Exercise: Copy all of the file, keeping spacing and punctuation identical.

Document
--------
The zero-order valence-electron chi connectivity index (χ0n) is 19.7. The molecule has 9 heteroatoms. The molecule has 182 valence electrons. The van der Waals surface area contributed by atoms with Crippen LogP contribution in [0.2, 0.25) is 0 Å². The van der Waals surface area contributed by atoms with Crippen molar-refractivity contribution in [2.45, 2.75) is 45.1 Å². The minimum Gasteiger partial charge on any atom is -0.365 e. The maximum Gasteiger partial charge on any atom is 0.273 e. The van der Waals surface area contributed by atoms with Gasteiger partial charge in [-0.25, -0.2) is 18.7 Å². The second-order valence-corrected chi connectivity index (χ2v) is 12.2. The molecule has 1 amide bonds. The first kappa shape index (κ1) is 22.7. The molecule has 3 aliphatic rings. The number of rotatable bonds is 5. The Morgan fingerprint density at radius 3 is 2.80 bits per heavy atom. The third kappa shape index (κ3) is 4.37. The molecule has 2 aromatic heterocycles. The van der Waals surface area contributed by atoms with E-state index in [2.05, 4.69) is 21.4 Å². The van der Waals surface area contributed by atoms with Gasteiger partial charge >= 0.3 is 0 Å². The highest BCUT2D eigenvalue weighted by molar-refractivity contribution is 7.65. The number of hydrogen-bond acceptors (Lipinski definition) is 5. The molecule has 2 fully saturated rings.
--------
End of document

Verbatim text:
The zero-order valence-electron chi connectivity index (χ0n) is 19.7. The molecule has 9 heteroatoms. The molecule has 182 valence electrons. The van der Waals surface area contributed by atoms with Crippen LogP contribution in [0.2, 0.25) is 0 Å². The van der Waals surface area contributed by atoms with Crippen molar-refractivity contribution in [2.45, 2.75) is 45.1 Å². The minimum Gasteiger partial charge on any atom is -0.365 e. The maximum Gasteiger partial charge on any atom is 0.273 e. The van der Waals surface area contributed by atoms with Gasteiger partial charge in [-0.25, -0.2) is 18.7 Å². The second-order valence-corrected chi connectivity index (χ2v) is 12.2. The molecule has 1 amide bonds. The first kappa shape index (κ1) is 22.7. The molecule has 3 aliphatic rings. The number of rotatable bonds is 5. The Morgan fingerprint density at radius 3 is 2.80 bits per heavy atom. The third kappa shape index (κ3) is 4.37. The molecule has 2 aromatic heterocycles. The van der Waals surface area contributed by atoms with E-state index in [2.05, 4.69) is 21.4 Å². The van der Waals surface area contributed by atoms with Gasteiger partial charge >= 0.3 is 0 Å². The highest BCUT2D eigenvalue weighted by molar-refractivity contribution is 7.65. The number of hydrogen-bond acceptors (Lipinski definition) is 5. The molecule has 2 fully saturated rings.